DMA’s had just one dream. Success for their latest album. How Many Dreams? One. An admirably slim number to put all their hope into. It’s just the one dream, actually. Just the one style, too? It would seem so. Their baggy ruminations and the upbeat, Christian folk guitar that springs into action on title track How Many Dreams? is a sign of what to expect. Blurring just about every genre they can, supporting harmonies, electronic momentum and the percussion-led charge amount to little. Passive indie rock that proves toothless but thoroughly enjoyable in that immediately forgettable way. How Many Dreams? staggers out the return of the Australian three-piece, who have misplaced their confidence and lost it entirely in some places.
Dulled notes of autotuned pity strike through on that opening track. It makes the natural range feel machine-made, fed through artificial sweeteners and coming out considerably sickly. Their potential throughout this album is buried under thick and unconvincing layers of instrumental regression. Make no mistake, DMA’s could have something under all of that noise, and they do. Listen in well enough, cut through the messy production and hold out hope for guitar work as good as Olympia or lyrical prowess that maintains a standard on Everybody’s Saying Thursday’s the Weekend. Who’d have thought DMA’s would be fighting for our four-day working week? Fall in love with those instrumental hooks, and have your heart broken by the lack of them in the second half.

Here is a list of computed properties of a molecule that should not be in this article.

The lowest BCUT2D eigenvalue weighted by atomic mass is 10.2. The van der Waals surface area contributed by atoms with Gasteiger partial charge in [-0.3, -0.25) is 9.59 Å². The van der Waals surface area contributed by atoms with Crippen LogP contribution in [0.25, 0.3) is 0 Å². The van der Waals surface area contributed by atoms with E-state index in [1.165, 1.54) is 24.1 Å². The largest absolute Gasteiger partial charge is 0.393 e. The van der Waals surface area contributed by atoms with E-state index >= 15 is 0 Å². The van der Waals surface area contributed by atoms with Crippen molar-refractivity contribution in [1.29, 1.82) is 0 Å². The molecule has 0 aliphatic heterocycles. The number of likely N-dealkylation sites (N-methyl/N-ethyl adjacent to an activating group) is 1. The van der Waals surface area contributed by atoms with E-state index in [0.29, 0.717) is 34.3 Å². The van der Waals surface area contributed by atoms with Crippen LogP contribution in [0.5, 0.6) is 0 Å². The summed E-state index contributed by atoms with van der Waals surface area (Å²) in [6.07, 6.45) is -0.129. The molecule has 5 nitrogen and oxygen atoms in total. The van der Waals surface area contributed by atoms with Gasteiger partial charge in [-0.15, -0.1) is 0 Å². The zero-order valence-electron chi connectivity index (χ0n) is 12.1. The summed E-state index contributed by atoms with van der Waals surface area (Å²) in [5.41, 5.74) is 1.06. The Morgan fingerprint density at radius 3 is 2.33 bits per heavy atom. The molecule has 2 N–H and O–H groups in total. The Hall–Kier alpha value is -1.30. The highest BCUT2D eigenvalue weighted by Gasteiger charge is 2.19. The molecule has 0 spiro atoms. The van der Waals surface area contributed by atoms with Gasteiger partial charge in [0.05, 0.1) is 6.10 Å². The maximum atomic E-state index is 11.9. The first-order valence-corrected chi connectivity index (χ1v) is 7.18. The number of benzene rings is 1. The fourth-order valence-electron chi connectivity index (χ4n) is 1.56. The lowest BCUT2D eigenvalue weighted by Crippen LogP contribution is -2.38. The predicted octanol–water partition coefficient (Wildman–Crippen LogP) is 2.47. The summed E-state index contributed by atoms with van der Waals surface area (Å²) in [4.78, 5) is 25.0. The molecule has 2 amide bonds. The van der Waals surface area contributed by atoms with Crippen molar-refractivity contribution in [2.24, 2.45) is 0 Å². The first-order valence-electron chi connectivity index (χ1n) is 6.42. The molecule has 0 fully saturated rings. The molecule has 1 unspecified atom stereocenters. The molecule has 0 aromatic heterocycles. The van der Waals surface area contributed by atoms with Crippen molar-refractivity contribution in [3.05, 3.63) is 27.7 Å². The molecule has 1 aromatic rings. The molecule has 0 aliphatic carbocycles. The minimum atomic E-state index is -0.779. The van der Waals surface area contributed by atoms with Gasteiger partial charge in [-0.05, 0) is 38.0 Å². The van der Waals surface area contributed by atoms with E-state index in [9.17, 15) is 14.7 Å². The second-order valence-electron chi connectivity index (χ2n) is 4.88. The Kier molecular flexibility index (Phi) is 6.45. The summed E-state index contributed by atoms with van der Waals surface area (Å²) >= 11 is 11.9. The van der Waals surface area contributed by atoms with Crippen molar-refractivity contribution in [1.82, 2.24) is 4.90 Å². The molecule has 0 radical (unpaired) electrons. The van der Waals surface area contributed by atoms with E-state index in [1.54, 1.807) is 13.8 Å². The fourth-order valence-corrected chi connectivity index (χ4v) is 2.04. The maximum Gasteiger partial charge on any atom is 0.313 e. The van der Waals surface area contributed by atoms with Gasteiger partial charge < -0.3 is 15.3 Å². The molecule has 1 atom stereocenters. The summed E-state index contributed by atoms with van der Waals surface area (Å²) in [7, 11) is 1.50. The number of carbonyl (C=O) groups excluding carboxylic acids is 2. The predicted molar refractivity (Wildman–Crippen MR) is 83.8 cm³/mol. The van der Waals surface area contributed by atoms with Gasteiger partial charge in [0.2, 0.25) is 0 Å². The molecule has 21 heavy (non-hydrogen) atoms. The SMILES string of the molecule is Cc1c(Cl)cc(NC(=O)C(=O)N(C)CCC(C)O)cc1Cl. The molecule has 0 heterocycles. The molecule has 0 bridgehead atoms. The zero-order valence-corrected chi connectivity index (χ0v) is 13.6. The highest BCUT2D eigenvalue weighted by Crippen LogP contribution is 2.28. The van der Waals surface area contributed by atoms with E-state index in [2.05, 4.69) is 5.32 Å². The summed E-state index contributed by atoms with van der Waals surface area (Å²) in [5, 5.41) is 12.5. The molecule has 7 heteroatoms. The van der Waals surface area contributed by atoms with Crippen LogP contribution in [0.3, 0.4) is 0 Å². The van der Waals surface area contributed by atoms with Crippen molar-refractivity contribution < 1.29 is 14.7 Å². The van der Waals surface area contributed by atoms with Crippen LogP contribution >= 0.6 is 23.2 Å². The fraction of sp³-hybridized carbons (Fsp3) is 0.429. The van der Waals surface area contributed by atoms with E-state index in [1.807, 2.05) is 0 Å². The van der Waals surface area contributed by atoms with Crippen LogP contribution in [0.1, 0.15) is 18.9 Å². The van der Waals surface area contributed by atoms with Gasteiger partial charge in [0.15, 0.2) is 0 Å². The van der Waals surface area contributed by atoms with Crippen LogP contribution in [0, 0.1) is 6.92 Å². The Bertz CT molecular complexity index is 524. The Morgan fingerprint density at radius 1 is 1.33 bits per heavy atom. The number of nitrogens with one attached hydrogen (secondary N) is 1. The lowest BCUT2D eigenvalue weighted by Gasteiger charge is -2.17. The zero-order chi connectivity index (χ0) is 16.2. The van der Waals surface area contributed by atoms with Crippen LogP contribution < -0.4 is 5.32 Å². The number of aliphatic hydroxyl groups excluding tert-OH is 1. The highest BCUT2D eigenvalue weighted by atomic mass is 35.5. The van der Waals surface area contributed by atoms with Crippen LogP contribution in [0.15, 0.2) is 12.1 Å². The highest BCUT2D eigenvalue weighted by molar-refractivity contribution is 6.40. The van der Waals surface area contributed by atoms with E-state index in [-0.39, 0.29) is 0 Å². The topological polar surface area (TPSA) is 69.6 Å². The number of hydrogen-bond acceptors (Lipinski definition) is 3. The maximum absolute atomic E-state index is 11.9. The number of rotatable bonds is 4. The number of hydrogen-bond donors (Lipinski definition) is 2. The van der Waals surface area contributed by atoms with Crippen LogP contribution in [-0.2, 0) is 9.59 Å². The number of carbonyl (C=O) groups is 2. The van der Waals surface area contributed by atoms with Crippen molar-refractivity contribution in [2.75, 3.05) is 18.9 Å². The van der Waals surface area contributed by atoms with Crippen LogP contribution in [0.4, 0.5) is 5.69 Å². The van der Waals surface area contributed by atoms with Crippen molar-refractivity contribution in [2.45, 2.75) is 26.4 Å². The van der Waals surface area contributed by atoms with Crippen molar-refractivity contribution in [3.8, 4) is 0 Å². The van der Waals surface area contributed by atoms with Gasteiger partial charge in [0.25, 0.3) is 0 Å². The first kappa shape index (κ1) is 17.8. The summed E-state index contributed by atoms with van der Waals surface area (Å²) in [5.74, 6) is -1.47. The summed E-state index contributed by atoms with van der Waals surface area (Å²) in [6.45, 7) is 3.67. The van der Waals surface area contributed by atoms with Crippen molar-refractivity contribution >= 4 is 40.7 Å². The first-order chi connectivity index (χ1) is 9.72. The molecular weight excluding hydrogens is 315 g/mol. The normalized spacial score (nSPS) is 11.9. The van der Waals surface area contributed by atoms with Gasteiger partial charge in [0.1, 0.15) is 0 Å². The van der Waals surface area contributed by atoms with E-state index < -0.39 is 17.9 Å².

Even the sickly strings of Dear Future are winners. What does not win is the automatic tuning of Tommy O’Dell. The man has a strong voice without autotune choking the life and heart out of him. Their club-ready antics on I Don’t Need To Hide are hollow and made with the purpose of moving a live audience. Great music can do that without intention as clear as this. Therein lies the problem for How Many Dreams?. Inconsistencies in its pace make for an album tough to crack and harder to lose yourself in. Turning the waterworks on with Forever immediately after a club-ready meltdown which suffers static emptiness is a tough task for the gang. Fading Like a Picture struggles with that too, even when it administers some nice guitar licks from Matt Mason.
Struggling with their attempts at Britpop guitar work and trying to tie themselves to a mixture of baggy pumps and indie rock foundations, DMA’s fall prey to the cliché which runs through each genre. Caricatures of the avoidable remnants of three decades ago. Even with those dated appeals, the vague responsibilities of the lyricist and the hardened shell of heavy-set production styles makes for a difficult album to crack. Not through its appropriations of the indie rock of yesteryear but through the absence of thought when it came time to place everything together. An album that works without the parts assembled is a worrying sight for a band that has, together for a decade, not made much of an artistic impact. Their success will be guided by the jangle association Get Ravey will have. A strange pairing, a nonsensical one that sees the Australian outfit chase the larger swathes of British music culture from the 1980s and 1990s. It works as little as expected.